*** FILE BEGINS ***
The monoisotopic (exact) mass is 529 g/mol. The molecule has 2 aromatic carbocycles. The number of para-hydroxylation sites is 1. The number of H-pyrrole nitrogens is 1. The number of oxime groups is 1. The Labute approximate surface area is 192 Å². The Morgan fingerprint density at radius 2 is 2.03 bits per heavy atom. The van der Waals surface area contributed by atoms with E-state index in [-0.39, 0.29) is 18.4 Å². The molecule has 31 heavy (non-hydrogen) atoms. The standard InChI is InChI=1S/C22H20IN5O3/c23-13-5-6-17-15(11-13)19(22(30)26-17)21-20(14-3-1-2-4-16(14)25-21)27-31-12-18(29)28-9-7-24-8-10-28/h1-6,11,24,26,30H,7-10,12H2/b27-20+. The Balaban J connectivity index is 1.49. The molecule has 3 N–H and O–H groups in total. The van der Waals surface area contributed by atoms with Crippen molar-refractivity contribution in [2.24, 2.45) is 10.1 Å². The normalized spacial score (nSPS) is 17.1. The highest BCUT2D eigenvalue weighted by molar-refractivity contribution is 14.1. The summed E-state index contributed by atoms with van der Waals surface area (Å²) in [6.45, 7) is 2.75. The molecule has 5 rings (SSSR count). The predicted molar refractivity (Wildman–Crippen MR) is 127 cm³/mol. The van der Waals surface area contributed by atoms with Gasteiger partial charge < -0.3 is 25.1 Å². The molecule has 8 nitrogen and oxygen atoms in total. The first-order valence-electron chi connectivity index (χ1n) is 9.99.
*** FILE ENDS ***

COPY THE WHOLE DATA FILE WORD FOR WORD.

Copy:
The monoisotopic (exact) mass is 529 g/mol. The molecule has 2 aromatic carbocycles. The number of para-hydroxylation sites is 1. The number of H-pyrrole nitrogens is 1. The number of oxime groups is 1. The Labute approximate surface area is 192 Å². The Morgan fingerprint density at radius 2 is 2.03 bits per heavy atom. The van der Waals surface area contributed by atoms with E-state index in [-0.39, 0.29) is 18.4 Å². The molecule has 31 heavy (non-hydrogen) atoms. The standard InChI is InChI=1S/C22H20IN5O3/c23-13-5-6-17-15(11-13)19(22(30)26-17)21-20(14-3-1-2-4-16(14)25-21)27-31-12-18(29)28-9-7-24-8-10-28/h1-6,11,24,26,30H,7-10,12H2/b27-20+. The Balaban J connectivity index is 1.49. The molecule has 3 N–H and O–H groups in total. The van der Waals surface area contributed by atoms with Crippen molar-refractivity contribution in [2.24, 2.45) is 10.1 Å². The normalized spacial score (nSPS) is 17.1. The highest BCUT2D eigenvalue weighted by molar-refractivity contribution is 14.1. The summed E-state index contributed by atoms with van der Waals surface area (Å²) in [6.45, 7) is 2.75. The molecule has 5 rings (SSSR count). The predicted molar refractivity (Wildman–Crippen MR) is 127 cm³/mol. The van der Waals surface area contributed by atoms with Gasteiger partial charge < -0.3 is 25.1 Å². The molecule has 8 nitrogen and oxygen atoms in total. The first-order valence-electron chi connectivity index (χ1n) is 9.99.